There is so much to like about today's Gospel. The unnamed woman who made her way into the house of Simon the Pharisee and, heedless of the stares and mutterings, expressed both her love and her sorrow so recklessly is at once an inspiration and a rebuke to us who are less generous, less courageous. All sin, no matter how "tiny", is a terrible rejection of God, something we need to repent of; but it is a still greater sin not to believe in God's readiness to forgive. To accept forgiveness is to acknowledge that we are indeed sinners, but forgiven sinners. Sometimes it is easier just to hug one's unloveliness to oneself. It is so much safer. The woman in the Gospel was supremely forgetful of herself, of her own "safety". That is why Jesus was able to see so clearly into her heart: she had not put up any barriers, nor was she going to hold anything back, not even her sin.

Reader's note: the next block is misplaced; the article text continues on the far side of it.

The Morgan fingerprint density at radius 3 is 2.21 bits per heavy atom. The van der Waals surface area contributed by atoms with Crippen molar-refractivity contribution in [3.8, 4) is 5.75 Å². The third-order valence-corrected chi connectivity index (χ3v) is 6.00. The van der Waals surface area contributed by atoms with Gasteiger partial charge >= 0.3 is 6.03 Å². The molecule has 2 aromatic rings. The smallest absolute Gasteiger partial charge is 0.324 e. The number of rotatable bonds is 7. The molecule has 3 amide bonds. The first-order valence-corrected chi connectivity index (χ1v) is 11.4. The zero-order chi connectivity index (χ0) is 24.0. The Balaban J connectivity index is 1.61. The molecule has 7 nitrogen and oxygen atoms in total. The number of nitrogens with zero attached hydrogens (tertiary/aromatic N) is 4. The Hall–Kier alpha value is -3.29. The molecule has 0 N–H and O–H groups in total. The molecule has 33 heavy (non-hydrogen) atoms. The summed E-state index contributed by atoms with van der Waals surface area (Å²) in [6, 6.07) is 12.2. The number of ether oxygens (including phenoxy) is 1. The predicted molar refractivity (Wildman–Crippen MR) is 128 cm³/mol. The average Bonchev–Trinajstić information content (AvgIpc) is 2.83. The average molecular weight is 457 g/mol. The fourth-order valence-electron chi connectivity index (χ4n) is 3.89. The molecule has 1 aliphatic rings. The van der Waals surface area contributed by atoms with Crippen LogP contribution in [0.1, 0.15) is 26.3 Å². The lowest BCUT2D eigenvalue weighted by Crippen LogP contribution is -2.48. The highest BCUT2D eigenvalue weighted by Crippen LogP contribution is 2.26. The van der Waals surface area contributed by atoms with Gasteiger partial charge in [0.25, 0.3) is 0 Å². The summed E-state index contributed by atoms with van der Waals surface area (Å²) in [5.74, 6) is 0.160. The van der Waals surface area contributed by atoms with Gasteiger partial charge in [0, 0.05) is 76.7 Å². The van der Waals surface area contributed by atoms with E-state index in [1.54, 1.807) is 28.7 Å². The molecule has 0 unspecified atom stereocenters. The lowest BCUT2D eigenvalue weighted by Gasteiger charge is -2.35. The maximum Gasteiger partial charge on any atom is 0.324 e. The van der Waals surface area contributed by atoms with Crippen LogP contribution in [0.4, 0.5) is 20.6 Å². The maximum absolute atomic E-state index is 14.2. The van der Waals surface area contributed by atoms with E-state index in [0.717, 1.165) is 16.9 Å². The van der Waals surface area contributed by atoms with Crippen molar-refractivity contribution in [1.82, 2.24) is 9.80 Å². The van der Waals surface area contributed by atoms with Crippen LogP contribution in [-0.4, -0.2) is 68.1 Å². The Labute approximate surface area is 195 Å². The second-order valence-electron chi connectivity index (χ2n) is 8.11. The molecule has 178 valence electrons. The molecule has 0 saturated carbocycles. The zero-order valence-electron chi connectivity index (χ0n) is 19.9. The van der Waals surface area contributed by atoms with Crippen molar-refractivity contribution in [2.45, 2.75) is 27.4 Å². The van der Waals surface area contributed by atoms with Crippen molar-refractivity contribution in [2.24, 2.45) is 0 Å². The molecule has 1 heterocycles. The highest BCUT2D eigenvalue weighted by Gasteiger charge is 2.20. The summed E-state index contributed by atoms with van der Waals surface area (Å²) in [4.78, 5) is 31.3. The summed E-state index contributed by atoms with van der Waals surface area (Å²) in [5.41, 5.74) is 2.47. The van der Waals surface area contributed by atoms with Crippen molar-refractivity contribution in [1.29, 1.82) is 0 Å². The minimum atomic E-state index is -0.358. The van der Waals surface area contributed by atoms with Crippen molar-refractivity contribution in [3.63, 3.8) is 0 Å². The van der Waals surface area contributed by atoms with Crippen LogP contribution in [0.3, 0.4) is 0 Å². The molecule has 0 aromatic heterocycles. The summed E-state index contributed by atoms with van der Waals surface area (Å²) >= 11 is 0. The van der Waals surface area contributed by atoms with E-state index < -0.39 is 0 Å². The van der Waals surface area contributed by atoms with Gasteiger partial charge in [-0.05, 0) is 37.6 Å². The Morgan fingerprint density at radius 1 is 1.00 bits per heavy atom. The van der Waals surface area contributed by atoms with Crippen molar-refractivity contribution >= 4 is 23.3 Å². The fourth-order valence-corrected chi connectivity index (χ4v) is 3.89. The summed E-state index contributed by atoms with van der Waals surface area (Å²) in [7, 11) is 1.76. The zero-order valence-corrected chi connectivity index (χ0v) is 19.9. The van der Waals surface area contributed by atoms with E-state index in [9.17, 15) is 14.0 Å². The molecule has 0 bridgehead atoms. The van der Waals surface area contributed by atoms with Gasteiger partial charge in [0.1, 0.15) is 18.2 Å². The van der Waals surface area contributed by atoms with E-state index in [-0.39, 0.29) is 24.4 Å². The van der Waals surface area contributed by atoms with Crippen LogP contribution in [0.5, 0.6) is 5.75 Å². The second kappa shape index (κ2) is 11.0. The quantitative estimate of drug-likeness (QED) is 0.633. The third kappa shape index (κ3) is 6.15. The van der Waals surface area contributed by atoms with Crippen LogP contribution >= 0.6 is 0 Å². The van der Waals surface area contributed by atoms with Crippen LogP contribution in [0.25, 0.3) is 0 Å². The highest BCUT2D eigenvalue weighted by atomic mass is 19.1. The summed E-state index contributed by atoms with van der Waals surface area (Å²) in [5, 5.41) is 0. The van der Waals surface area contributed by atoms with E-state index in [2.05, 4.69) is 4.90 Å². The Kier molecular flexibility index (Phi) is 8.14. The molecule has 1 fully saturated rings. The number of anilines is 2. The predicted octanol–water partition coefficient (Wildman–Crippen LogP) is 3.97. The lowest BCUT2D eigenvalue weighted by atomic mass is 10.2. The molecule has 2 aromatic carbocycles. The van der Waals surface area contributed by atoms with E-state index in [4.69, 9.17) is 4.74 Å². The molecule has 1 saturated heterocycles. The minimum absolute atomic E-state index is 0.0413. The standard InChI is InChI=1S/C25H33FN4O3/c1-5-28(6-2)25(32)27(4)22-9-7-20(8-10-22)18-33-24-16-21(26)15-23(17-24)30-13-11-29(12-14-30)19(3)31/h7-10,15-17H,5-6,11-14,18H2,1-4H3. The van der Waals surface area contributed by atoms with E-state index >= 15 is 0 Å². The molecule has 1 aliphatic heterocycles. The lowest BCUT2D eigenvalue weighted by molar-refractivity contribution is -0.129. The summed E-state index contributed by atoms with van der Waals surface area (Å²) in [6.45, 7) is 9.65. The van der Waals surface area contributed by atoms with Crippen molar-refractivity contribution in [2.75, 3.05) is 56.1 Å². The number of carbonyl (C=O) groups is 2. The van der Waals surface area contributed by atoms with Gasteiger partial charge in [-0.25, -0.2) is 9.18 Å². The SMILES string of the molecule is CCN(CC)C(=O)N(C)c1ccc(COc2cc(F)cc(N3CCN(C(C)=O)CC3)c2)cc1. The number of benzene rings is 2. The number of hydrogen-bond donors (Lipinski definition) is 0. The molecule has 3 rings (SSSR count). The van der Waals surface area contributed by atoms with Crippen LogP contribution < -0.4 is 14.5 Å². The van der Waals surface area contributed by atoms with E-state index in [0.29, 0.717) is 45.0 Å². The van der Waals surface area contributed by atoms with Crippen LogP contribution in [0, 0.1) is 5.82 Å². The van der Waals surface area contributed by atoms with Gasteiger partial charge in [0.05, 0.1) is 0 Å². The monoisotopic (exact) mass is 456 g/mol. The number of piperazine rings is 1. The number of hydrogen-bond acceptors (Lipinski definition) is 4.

Elderflower Champagne

Our annual Garden party is little more than a month hence, but the hedgerows have been full of good things for some weeks past and we have a satisfying amount of Elderflower Champagne bubbling away in the monastery kitchen, ready to slake the thirst of our guests. The smallest quantity we would ever think of making is 5 gallons, so, if you would like a taste of monastic Olde England, here is our recipe (with apologies to those who can only work in metric measures):
  • 50 heads of elderflowers
  • 6lb sugar
  • 11 tablespoons of white wine vinegar
  • 11 large lemons
  • 40 pints of cold water